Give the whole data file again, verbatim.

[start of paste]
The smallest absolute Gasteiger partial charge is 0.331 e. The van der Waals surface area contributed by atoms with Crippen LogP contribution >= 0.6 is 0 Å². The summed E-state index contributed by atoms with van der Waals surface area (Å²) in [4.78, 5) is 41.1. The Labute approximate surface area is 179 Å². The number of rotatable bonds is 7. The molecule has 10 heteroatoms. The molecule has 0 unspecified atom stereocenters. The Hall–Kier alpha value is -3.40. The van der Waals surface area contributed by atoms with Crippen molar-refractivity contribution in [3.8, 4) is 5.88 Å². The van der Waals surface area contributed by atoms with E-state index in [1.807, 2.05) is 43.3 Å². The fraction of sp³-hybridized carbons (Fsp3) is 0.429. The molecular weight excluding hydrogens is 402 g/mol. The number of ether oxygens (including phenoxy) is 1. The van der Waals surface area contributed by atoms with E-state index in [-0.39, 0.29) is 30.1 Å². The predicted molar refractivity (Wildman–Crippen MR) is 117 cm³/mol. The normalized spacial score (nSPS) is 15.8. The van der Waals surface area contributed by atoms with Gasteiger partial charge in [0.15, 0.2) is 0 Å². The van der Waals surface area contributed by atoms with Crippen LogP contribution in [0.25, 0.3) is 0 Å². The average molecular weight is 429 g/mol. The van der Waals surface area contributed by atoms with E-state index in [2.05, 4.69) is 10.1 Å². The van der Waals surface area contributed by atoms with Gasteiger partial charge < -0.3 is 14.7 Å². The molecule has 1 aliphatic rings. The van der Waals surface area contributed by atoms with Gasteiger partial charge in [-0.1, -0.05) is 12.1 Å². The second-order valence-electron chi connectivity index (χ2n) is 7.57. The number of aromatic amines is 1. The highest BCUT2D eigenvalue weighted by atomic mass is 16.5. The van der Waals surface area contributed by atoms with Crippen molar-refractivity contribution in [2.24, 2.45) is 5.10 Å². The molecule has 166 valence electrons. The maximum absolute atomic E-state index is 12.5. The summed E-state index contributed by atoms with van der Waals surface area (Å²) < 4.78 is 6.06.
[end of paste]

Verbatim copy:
The smallest absolute Gasteiger partial charge is 0.331 e. The van der Waals surface area contributed by atoms with Crippen LogP contribution >= 0.6 is 0 Å². The summed E-state index contributed by atoms with van der Waals surface area (Å²) in [4.78, 5) is 41.1. The Labute approximate surface area is 179 Å². The number of rotatable bonds is 7. The molecule has 10 heteroatoms. The molecule has 0 unspecified atom stereocenters. The Hall–Kier alpha value is -3.40. The van der Waals surface area contributed by atoms with Crippen molar-refractivity contribution in [3.8, 4) is 5.88 Å². The van der Waals surface area contributed by atoms with E-state index in [1.807, 2.05) is 43.3 Å². The fraction of sp³-hybridized carbons (Fsp3) is 0.429. The molecular weight excluding hydrogens is 402 g/mol. The number of ether oxygens (including phenoxy) is 1. The van der Waals surface area contributed by atoms with E-state index in [-0.39, 0.29) is 30.1 Å². The predicted molar refractivity (Wildman–Crippen MR) is 117 cm³/mol. The normalized spacial score (nSPS) is 15.8. The van der Waals surface area contributed by atoms with Gasteiger partial charge in [0.15, 0.2) is 0 Å². The van der Waals surface area contributed by atoms with Crippen LogP contribution in [0.25, 0.3) is 0 Å². The average molecular weight is 429 g/mol. The van der Waals surface area contributed by atoms with E-state index in [2.05, 4.69) is 10.1 Å². The van der Waals surface area contributed by atoms with Gasteiger partial charge < -0.3 is 14.7 Å². The molecule has 1 aliphatic rings. The van der Waals surface area contributed by atoms with Gasteiger partial charge in [-0.1, -0.05) is 12.1 Å². The second-order valence-electron chi connectivity index (χ2n) is 7.57. The number of aromatic amines is 1. The highest BCUT2D eigenvalue weighted by atomic mass is 16.5. The van der Waals surface area contributed by atoms with Crippen molar-refractivity contribution in [2.24, 2.45) is 5.10 Å². The molecule has 166 valence electrons. The maximum absolute atomic E-state index is 12.5. The summed E-state index contributed by atoms with van der Waals surface area (Å²) < 4.78 is 6.06.